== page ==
Here is my Friday column.
The NFL wants to make football more entertaining. The NFL means well.
An eight-member competition committee of coaches and executives believes the extra point needs fixing. It’s just like a 20-yard field goal. Last season, kickers made them 99.6 percent of the time.
“The extra point is almost automatic,” NFL Commissioner Roger Goodell told NFL Network in January. “It’s a very small fraction of the play, and you want to add excitement with every play.”
The competition committee has come up with two potential fixes:
1. Get rid of the extra-point kick. Make touchdowns worth seven points instead of six. Teams would have the choice to go for an eighth point by running or passing the ball into the end zone from the 2. If the team fails to score the eighth point, it is penalized and gets only six for the touchdown. So, there is a risk for going for the extra point.
2. Move the line of scrimmage for the extra-point kick from the 2 back to the 25. That’s a 43-yard kick. Hardly automatic. Kickers made 43-yarders about 85 percent of the time last season.
Either move would make football more exciting.
I don’t like either move. I object.
Changing the extra point is an NBA-move. The NBA is the third-most-popular professional sports league in the country behind the NFL and Major League Baseball. The NBA constantly reinvents itself, hoping to create excitement and, one day, become as popular as the other two sports.
In 1947, the NBA banned the zone defense. In 2001, the NBA unbanned the zone defense.
In 1979, the NBA added the 3-point shot. Now, the NBA is considering adding a 4-point shot. It’s also thinking about widening the court.
The NBA probably would eliminate dribbling if a focus group decided dribbling is boring. The NBA probably would sell out any element of basketball if doing so might increase the league’s popularity.
The NFL already is the most popular sport in the country, has held that distinction for about 30 years. The NFL doesn’t have to sell out its tradition for popularity like the NBA. The NFL should cultivate its tradition like MLB. Baseball honors its traditions, even the boring ones.
Baseball basically is the same sport Babe Ruth and Walter Johnson and Jackie Robinson played. With the exception of the designated hitter. That was a horrible, NBA-esque addition to the sport, and the American League should get rid of it. It’s not in the spirit of baseball. Hitting is a privilege. You should have to field a position to get the privilege. For the rest of this column, let’s pretend the DH doesn’t exist.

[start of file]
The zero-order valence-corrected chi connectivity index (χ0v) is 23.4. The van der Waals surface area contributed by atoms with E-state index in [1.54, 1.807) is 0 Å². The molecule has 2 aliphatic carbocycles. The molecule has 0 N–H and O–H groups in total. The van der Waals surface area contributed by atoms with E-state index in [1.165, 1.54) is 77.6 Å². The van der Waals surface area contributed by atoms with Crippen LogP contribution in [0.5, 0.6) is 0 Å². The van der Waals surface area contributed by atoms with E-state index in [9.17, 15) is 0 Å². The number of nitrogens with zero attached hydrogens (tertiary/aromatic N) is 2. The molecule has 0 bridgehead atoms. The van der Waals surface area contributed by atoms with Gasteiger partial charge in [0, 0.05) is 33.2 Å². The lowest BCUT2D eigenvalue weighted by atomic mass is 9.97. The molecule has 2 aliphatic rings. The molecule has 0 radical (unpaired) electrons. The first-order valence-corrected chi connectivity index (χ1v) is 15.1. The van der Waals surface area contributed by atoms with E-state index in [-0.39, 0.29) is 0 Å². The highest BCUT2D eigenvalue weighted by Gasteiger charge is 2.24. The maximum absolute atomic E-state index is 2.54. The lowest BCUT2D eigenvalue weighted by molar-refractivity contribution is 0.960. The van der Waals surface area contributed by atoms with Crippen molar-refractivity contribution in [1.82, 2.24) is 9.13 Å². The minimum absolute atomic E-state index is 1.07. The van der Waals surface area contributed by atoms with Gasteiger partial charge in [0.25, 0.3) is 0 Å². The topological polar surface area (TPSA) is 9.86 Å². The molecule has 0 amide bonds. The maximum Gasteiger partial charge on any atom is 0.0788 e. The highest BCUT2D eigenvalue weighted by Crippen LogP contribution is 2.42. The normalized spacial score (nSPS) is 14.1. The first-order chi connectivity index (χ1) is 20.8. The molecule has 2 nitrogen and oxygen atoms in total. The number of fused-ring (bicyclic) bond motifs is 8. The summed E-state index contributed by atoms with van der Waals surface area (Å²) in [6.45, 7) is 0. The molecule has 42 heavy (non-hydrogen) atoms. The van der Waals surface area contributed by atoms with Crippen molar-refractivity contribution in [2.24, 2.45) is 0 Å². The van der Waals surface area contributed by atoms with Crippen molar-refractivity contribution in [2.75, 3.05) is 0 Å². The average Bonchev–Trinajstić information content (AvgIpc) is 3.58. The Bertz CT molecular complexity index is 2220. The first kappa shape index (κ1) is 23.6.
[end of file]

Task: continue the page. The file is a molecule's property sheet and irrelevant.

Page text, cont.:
There is something perfect about baseball, and its numbers are sacred. Sixty-feet, 6 inches is the perfect distance between home plate and the rubber. You can say the number 60 feet, 6 inches to people and they instantly know what you mean. You don’t change baseball’s numbers now, just as you don’t rewrite the Torah in the 21st Century.
Ninety feet is another hallowed number. It is the perfect distance between the bases. Baseball’s dimensions are magical – like “PI.” A groundball to the shortstop is a routine out today, it was a routine out 100 years ago and it will be a routine out as long as people exist and play baseball.
MLB does not have to move the bases in 5 feet, change the distance between bases to 85 feet, to make groundballs more entertaining.
When a pitcher decides to intentionally walk a batter, the pitcher can’t just point to first base and wave the batter over there. The catcher has to stand up and hold his arm to the side, and the pitcher has to throw four balls.
Even Latin American leagues and Asian leagues embrace the boring parts of baseball. They don’t add twists to the rules and change the structure of the sport to make their leagues unique and exciting. Professional baseball pretty much is the same no matter where it’s played.
Not football. The Canadian Football League uses an extra-large field, and the Arena League uses an extra-small field. Those leagues’ entire existence is based on twists and gimmicks, as if football is not inherently entertaining.
But it is. The NFL should celebrate its tradition as baseball does. Leave the extra point alone.
Grant Cohn writes sports columns and the “Inside the 49ers” blog for the Press Democrat’s website. You can reach him at firstname.lastname@example.org.